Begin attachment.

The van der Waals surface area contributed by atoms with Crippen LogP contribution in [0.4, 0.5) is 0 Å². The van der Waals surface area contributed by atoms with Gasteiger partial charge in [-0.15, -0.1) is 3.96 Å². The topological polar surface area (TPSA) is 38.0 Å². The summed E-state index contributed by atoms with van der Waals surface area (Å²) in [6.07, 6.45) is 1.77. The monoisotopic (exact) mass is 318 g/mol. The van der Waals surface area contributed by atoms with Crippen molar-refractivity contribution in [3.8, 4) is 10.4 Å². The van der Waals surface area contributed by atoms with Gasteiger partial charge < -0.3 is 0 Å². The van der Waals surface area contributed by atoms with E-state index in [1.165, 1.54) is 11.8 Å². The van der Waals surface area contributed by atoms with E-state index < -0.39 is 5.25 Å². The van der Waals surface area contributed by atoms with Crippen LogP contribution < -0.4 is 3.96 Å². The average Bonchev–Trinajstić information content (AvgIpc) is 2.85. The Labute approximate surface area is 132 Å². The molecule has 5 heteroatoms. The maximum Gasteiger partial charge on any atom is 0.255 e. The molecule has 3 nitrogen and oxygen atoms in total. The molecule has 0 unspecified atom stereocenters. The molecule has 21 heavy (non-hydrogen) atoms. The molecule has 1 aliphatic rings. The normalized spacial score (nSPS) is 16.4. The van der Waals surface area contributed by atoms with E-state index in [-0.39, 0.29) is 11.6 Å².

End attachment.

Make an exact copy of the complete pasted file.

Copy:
The van der Waals surface area contributed by atoms with Crippen LogP contribution in [0.4, 0.5) is 0 Å². The van der Waals surface area contributed by atoms with Gasteiger partial charge in [-0.15, -0.1) is 3.96 Å². The topological polar surface area (TPSA) is 38.0 Å². The summed E-state index contributed by atoms with van der Waals surface area (Å²) in [6.07, 6.45) is 1.77. The monoisotopic (exact) mass is 318 g/mol. The van der Waals surface area contributed by atoms with Crippen molar-refractivity contribution in [3.8, 4) is 10.4 Å². The van der Waals surface area contributed by atoms with Gasteiger partial charge < -0.3 is 0 Å². The van der Waals surface area contributed by atoms with E-state index in [1.165, 1.54) is 11.8 Å². The van der Waals surface area contributed by atoms with E-state index < -0.39 is 5.25 Å². The van der Waals surface area contributed by atoms with Crippen LogP contribution < -0.4 is 3.96 Å². The average Bonchev–Trinajstić information content (AvgIpc) is 2.85. The Labute approximate surface area is 132 Å². The molecule has 5 heteroatoms. The maximum Gasteiger partial charge on any atom is 0.255 e. The molecule has 3 nitrogen and oxygen atoms in total. The molecule has 0 unspecified atom stereocenters. The molecule has 21 heavy (non-hydrogen) atoms. The molecule has 1 aliphatic rings. The normalized spacial score (nSPS) is 16.4. The van der Waals surface area contributed by atoms with E-state index in [-0.39, 0.29) is 11.6 Å².